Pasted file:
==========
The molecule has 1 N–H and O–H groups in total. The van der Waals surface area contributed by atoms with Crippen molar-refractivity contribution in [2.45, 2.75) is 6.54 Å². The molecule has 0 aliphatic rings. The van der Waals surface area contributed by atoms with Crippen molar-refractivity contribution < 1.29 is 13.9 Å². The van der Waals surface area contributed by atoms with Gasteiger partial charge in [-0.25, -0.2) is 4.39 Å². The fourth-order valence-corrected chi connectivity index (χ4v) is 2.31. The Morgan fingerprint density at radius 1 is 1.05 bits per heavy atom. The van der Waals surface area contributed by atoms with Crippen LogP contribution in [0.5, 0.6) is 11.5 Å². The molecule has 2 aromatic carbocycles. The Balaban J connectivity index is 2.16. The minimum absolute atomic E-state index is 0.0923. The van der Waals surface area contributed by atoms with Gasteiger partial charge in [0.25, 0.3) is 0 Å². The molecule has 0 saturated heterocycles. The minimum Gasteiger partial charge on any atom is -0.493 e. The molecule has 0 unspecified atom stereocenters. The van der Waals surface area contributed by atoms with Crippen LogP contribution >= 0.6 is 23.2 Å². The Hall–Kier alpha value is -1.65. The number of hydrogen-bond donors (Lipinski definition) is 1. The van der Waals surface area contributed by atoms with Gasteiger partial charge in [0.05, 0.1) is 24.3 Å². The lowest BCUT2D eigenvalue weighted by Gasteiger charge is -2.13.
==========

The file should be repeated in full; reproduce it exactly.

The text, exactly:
The molecule has 1 N–H and O–H groups in total. The van der Waals surface area contributed by atoms with Crippen molar-refractivity contribution in [2.45, 2.75) is 6.54 Å². The molecule has 0 aliphatic rings. The van der Waals surface area contributed by atoms with Crippen molar-refractivity contribution < 1.29 is 13.9 Å². The van der Waals surface area contributed by atoms with Gasteiger partial charge in [-0.25, -0.2) is 4.39 Å². The fourth-order valence-corrected chi connectivity index (χ4v) is 2.31. The Morgan fingerprint density at radius 1 is 1.05 bits per heavy atom. The van der Waals surface area contributed by atoms with Crippen LogP contribution in [0.5, 0.6) is 11.5 Å². The molecule has 2 aromatic carbocycles. The Balaban J connectivity index is 2.16. The minimum absolute atomic E-state index is 0.0923. The van der Waals surface area contributed by atoms with Gasteiger partial charge in [0.25, 0.3) is 0 Å². The molecule has 0 saturated heterocycles. The minimum Gasteiger partial charge on any atom is -0.493 e. The molecule has 0 unspecified atom stereocenters. The van der Waals surface area contributed by atoms with Crippen LogP contribution >= 0.6 is 23.2 Å². The Hall–Kier alpha value is -1.65. The number of hydrogen-bond donors (Lipinski definition) is 1. The van der Waals surface area contributed by atoms with Gasteiger partial charge in [0.05, 0.1) is 24.3 Å². The lowest BCUT2D eigenvalue weighted by Gasteiger charge is -2.13.